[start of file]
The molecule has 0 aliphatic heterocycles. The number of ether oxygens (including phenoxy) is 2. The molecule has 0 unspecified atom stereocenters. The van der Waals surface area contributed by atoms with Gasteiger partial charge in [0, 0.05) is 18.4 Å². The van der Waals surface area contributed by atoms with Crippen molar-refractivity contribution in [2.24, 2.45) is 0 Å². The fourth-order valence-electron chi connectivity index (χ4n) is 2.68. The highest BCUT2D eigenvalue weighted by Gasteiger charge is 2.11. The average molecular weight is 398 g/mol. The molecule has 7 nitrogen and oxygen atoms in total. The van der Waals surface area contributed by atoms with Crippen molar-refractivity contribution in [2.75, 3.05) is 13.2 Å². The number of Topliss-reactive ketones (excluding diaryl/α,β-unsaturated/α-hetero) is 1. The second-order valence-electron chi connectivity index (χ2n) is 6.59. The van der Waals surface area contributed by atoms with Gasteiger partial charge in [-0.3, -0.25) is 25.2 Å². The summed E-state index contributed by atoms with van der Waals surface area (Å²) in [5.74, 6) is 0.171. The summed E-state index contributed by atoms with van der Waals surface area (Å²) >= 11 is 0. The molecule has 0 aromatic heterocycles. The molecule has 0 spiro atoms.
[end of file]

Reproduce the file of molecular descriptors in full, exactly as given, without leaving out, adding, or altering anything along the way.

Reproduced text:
The molecule has 0 aliphatic heterocycles. The number of ether oxygens (including phenoxy) is 2. The molecule has 0 unspecified atom stereocenters. The van der Waals surface area contributed by atoms with Gasteiger partial charge in [0, 0.05) is 18.4 Å². The van der Waals surface area contributed by atoms with Crippen molar-refractivity contribution in [2.24, 2.45) is 0 Å². The fourth-order valence-electron chi connectivity index (χ4n) is 2.68. The highest BCUT2D eigenvalue weighted by Gasteiger charge is 2.11. The average molecular weight is 398 g/mol. The molecule has 7 nitrogen and oxygen atoms in total. The van der Waals surface area contributed by atoms with Crippen molar-refractivity contribution in [2.75, 3.05) is 13.2 Å². The number of Topliss-reactive ketones (excluding diaryl/α,β-unsaturated/α-hetero) is 1. The second-order valence-electron chi connectivity index (χ2n) is 6.59. The van der Waals surface area contributed by atoms with Gasteiger partial charge in [-0.3, -0.25) is 25.2 Å². The summed E-state index contributed by atoms with van der Waals surface area (Å²) in [5.74, 6) is 0.171. The summed E-state index contributed by atoms with van der Waals surface area (Å²) >= 11 is 0. The molecule has 0 aromatic heterocycles. The molecule has 0 spiro atoms.